At session four (4) on 18th June 2020, Ms N noted a VAS score of 1-2/10. Her pain quality had decreased in both frequency and intensity, as had the paraesthesia in the right foot. She particularly noted that she did not feel any tingling in the foot in the morning anymore. At this session, we introduced the ankle cuffs to the patient’s treatment plan with good acceptance. Ms N was advised to continue her prescribed stretches and increase her walking within her tolerance.

In session six (6), Ms N noted that she would attempt skiing on an upcoming weekend getaway. The paraesthesia in her right foot only lasts 5-10 mins on any given day, and she had no gluteal pain or lower back pain. She had begun increasing her exercise routines with her personal trainer, expanded her weight-training practices, and did more dynamic exercises. We continued to apply Cox® Flexion-Distraction Protocol II (2) to decompress the L5/S1 spinal disc level. At this session, Ms N was prescribed core and trunk muscle activation exercises. Ms N returned from her ski weekend feeling good. She did not experience any increase in pain, discomfort, muscle tightness or paraesthesia. We then discussed decreasing the frequency of her appointments and scheduled our next appointment for one (1) week later.

By mid-August 2020, Ms N reported no low back pain, sciatica or paraesthesia on the right side. We began including Chiropractic treatments for multiple spinal regions (thoracic and cervical) and some low-force Activator®-style adjustments to the upper extremities to combat postural spinal joint strain and upper limb biomechanical discomfort. Ms N finds in her line of work (Architecture) that the long hours spent at a desk, computer, or hunched over large drafting tables to be problematic for her spinal health and that specific exercises (i.e., handstands, push-ups, and free-weight training) with her personal trainer can cause the wrists and elbows to become stiff, fixated and uncomfortable. Ms N implemented my advice to change her desk ergonomics early on – this included using a Sit-Stand desk, alternating a desk chair with an exercise fitness/ gym ball and taking regular breaks (every one to two hours) to perform spinal flexibility stretches.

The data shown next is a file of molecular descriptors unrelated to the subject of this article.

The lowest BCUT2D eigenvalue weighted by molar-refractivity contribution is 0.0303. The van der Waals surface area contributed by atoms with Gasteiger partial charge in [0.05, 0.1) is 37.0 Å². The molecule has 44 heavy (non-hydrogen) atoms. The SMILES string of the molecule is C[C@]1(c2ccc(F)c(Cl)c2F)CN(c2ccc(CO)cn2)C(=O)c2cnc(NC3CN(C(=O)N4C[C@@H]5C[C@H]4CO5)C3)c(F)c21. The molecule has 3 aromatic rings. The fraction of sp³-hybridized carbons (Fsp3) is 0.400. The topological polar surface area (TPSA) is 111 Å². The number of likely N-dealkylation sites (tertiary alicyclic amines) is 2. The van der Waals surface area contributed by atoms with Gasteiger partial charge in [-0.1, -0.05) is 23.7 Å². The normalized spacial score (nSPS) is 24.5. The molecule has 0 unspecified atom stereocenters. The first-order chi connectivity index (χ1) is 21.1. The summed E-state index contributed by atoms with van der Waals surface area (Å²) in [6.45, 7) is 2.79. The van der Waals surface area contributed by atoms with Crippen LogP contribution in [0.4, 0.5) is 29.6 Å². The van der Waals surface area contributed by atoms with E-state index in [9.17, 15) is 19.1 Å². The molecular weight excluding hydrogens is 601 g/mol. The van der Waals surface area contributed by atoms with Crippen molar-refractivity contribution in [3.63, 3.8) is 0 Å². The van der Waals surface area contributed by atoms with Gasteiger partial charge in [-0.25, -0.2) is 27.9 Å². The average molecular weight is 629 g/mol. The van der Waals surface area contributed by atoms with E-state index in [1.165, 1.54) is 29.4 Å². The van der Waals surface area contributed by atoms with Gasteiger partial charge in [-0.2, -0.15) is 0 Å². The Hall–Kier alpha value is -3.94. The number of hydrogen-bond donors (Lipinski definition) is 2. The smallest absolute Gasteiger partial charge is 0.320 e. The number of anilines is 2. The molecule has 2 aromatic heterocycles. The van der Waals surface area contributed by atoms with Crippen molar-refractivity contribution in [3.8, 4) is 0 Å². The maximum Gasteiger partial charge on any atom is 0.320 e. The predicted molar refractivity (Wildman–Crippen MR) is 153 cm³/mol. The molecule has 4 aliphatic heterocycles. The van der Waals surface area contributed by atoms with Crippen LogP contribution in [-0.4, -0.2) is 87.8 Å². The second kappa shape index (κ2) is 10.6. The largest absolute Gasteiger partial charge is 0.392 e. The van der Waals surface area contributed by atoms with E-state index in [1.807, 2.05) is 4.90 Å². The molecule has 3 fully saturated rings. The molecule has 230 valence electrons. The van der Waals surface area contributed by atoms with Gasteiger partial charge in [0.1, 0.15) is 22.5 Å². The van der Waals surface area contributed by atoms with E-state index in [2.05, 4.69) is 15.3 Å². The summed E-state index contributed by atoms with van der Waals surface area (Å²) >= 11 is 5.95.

Ms N’s progress through the treatment program was excellent, and she was able to return to regular ADLs quite quickly. She attended her sessions as indicated and, by appointment number 14 (10 weeks post initial consultation), shifted to a maintenance style program (monthly sessions).